The first element of Mearin's retaliation claim is that he was engaged in conduct that was constitutionally protected. Plaintiff claims that Defendants retaliated against him in violation of his First and Fifth Amendment rights, based on his denying any knowledge of heroin being sent to him, denying any involvement in a conspiracy, and denying knowledge of SCIG personnel being involved in illicit activity. (Dkt. No. 71 at ¶ 7.) A review of the transcript of Mearin's interview on November 29, 2004, reveals that he willingly participated in the interview, he never invoked his Fifth Amendment right to remain silent and refuse to answer questions, and he never refused to speak with Dohman and Moyer. (See Def. Ex. F.) Mearin's decision to answer questions eviscerates any Fifth Amendment basis for his retaliation claim. United States v. Frierson, 945 F.2d 650, 660 (3d Cir. 1991) ("It is well established . . . that the Fifth Amendment privilege against self-incrimination is not self-executing and thus must be claimed when self-incrimination is threatened."); see also Berghuis v. Thompkins, ___ U.S. ___, 130 S.Ct. 2250, 2263 (2010). Mearin did not invoke his right to remain silent; thus, he cannot show that he engaged in the constitutionally protected right to remain silent, and his retaliation claim based on the Fifth Amendment fails as a matter of law.

To the extent that Mearin's claim may be interpreted to aver that Defendants retaliated against him, not because he refused to speak, but because they believed he gave them false information when he did speak, this Court finds Mearin has met his summary judgment burden of showing evidence sufficient to establish that his conduct falls within the protections of the First Amendment. Even false statements are generally protected speech. See United States v. Alvarez, ___ U.S. ___, 132 S.Ct. 2537, 2547 (2012). However, this is a pyric victory. The summary judgment record establishes that Defendants have met their burden to demonstrate that the same disciplinary action would have been taken even in the absence of the protected activity.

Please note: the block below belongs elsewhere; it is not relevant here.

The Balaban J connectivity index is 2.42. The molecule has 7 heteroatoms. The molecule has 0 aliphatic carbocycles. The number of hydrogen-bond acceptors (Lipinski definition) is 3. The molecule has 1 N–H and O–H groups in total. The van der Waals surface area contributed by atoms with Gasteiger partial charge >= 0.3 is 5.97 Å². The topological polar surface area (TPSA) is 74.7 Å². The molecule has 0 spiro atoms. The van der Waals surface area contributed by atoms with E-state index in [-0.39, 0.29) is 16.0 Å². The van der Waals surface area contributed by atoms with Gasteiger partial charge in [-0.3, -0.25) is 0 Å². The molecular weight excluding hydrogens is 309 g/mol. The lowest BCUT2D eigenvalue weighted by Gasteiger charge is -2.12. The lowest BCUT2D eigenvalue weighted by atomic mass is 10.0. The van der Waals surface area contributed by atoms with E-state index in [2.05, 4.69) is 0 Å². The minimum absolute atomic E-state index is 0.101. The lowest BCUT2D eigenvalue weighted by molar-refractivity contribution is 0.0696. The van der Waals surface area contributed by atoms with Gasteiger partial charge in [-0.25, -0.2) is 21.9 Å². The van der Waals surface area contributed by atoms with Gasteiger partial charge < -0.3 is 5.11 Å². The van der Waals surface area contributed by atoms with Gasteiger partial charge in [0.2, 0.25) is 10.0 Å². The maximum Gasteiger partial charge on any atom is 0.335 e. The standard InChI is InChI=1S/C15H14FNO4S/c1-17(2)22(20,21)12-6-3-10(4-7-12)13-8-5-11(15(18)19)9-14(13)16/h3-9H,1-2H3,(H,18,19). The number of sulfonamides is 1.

Mearin was found guilty of the underlying disciplinary infraction, following a full and final administrative hearing. As a matter of law, this finding of guilt on the underlying misconduct charge establishes that the charges were not false, and satisfies the Defendants' burden of showing that they would have brought the misconduct charge even in the absence of the protected activity. Walker v. Campbell, Civ. A. No. 09-282, 2011 WL 6153104, at *7 (W.D. Pa. Oct. 31, 2011) ("The filing of a prison disciplinary report is not actionable under 42 U.S.C. § 1983 as prohibited 'retaliation' unless the report is, in fact, false. In other words, the finding of guilt of the underlying misconduct charge satisfies a defendant's burden of showing that he would have brought the misconduct charge even if plaintiff had not [engaged in protected conduct]."); Harris--Debardelaben v. Johnson, 121 F.3d 708, 1997 WL 434357, at *1 (6th Cir. July 31, 1997) (affirming summary judgment in the absence of any indication that disciplinary charges were false or that appellant suffered any impediment in his ability to file grievances); Hynes v. Squillace, 143 F.3d 653, 657 (2d Cir. 1998) (affirming summary judgment where record demonstrated that the prisoner in fact committed the most serious, if not all, of the prohibited conduct charged in the misbehavior report, and thus the defendants met their burden of demonstrating proper, non-retaliatory reasons for filing the misbehavior report); Henderson v. Baird, 29 F.3d 464, 469 (8th Cir. 1994) (a finding of guilty of a prison rule violation based on some evidence "essentially checkmates [the] retaliation claim."); see also Carter v. McGrady, 292 F.3d 152 (3d Cir. 2002) (noting that even if prison officials were motivated by animus to jailhouse lawyers, there was sufficient evidence of the plaintiff's misconduct offenses to conclude that the misconducts would have been issued notwithstanding his jailhouse lawyering). Accordingly, Defendants are also entitled to judgment on Mearin's First Amendment retaliation claim.

An appropriate order follows.